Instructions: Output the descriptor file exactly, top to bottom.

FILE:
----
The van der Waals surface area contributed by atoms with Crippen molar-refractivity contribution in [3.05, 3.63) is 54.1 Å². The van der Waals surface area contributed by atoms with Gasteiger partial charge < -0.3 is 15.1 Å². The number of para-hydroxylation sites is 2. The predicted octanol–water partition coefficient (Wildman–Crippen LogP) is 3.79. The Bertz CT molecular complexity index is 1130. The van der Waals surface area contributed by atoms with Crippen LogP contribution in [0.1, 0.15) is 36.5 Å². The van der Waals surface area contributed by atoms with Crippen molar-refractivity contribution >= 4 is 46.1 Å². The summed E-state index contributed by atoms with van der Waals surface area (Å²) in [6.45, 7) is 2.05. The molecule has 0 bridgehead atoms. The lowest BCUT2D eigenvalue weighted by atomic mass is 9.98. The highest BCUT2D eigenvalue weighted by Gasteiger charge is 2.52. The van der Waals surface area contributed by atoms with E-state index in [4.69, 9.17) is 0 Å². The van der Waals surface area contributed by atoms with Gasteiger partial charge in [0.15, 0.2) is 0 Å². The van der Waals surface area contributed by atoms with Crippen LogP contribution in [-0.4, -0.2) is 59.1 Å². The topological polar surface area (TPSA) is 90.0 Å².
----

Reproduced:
The van der Waals surface area contributed by atoms with Crippen molar-refractivity contribution in [3.05, 3.63) is 54.1 Å². The van der Waals surface area contributed by atoms with Gasteiger partial charge < -0.3 is 15.1 Å². The number of para-hydroxylation sites is 2. The predicted octanol–water partition coefficient (Wildman–Crippen LogP) is 3.79. The Bertz CT molecular complexity index is 1130. The van der Waals surface area contributed by atoms with Crippen LogP contribution in [0.1, 0.15) is 36.5 Å². The van der Waals surface area contributed by atoms with Crippen molar-refractivity contribution >= 4 is 46.1 Å². The summed E-state index contributed by atoms with van der Waals surface area (Å²) in [6.45, 7) is 2.05. The molecule has 0 bridgehead atoms. The lowest BCUT2D eigenvalue weighted by atomic mass is 9.98. The highest BCUT2D eigenvalue weighted by Gasteiger charge is 2.52. The van der Waals surface area contributed by atoms with E-state index in [4.69, 9.17) is 0 Å². The van der Waals surface area contributed by atoms with Gasteiger partial charge in [0.15, 0.2) is 0 Å². The van der Waals surface area contributed by atoms with Crippen LogP contribution in [-0.4, -0.2) is 59.1 Å². The topological polar surface area (TPSA) is 90.0 Å².